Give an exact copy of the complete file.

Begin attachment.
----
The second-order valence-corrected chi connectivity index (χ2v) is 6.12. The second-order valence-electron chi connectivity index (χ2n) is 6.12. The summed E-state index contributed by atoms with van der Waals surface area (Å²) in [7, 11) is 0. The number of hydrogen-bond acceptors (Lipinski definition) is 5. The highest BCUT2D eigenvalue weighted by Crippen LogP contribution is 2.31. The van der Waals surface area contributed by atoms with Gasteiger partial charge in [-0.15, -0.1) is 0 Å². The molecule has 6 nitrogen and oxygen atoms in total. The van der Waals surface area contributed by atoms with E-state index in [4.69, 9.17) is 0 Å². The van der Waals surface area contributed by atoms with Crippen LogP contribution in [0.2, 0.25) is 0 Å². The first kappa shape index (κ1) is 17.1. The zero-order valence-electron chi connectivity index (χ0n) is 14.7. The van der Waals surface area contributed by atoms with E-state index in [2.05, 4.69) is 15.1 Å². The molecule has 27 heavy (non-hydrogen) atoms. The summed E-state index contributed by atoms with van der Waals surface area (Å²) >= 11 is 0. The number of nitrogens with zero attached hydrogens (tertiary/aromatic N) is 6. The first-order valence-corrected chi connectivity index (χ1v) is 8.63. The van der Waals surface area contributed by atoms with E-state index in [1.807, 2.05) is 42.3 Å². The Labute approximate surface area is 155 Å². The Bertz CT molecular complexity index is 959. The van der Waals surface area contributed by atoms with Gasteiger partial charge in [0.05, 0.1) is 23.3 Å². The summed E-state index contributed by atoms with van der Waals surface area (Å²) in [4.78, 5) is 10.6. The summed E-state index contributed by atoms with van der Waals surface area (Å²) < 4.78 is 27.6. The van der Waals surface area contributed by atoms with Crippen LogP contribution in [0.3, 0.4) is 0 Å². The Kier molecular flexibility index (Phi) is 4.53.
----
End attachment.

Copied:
The second-order valence-corrected chi connectivity index (χ2v) is 6.12. The second-order valence-electron chi connectivity index (χ2n) is 6.12. The summed E-state index contributed by atoms with van der Waals surface area (Å²) in [7, 11) is 0. The number of hydrogen-bond acceptors (Lipinski definition) is 5. The highest BCUT2D eigenvalue weighted by Crippen LogP contribution is 2.31. The van der Waals surface area contributed by atoms with Gasteiger partial charge in [-0.15, -0.1) is 0 Å². The molecule has 6 nitrogen and oxygen atoms in total. The van der Waals surface area contributed by atoms with E-state index in [4.69, 9.17) is 0 Å². The van der Waals surface area contributed by atoms with Crippen LogP contribution in [0.2, 0.25) is 0 Å². The first kappa shape index (κ1) is 17.1. The zero-order valence-electron chi connectivity index (χ0n) is 14.7. The van der Waals surface area contributed by atoms with E-state index in [2.05, 4.69) is 15.1 Å². The molecule has 27 heavy (non-hydrogen) atoms. The summed E-state index contributed by atoms with van der Waals surface area (Å²) >= 11 is 0. The number of nitrogens with zero attached hydrogens (tertiary/aromatic N) is 6. The first-order valence-corrected chi connectivity index (χ1v) is 8.63. The van der Waals surface area contributed by atoms with E-state index in [1.807, 2.05) is 42.3 Å². The Labute approximate surface area is 155 Å². The Bertz CT molecular complexity index is 959. The van der Waals surface area contributed by atoms with Gasteiger partial charge in [0.05, 0.1) is 23.3 Å². The summed E-state index contributed by atoms with van der Waals surface area (Å²) in [4.78, 5) is 10.6. The summed E-state index contributed by atoms with van der Waals surface area (Å²) < 4.78 is 27.6. The van der Waals surface area contributed by atoms with Crippen LogP contribution in [0.3, 0.4) is 0 Å². The Kier molecular flexibility index (Phi) is 4.53.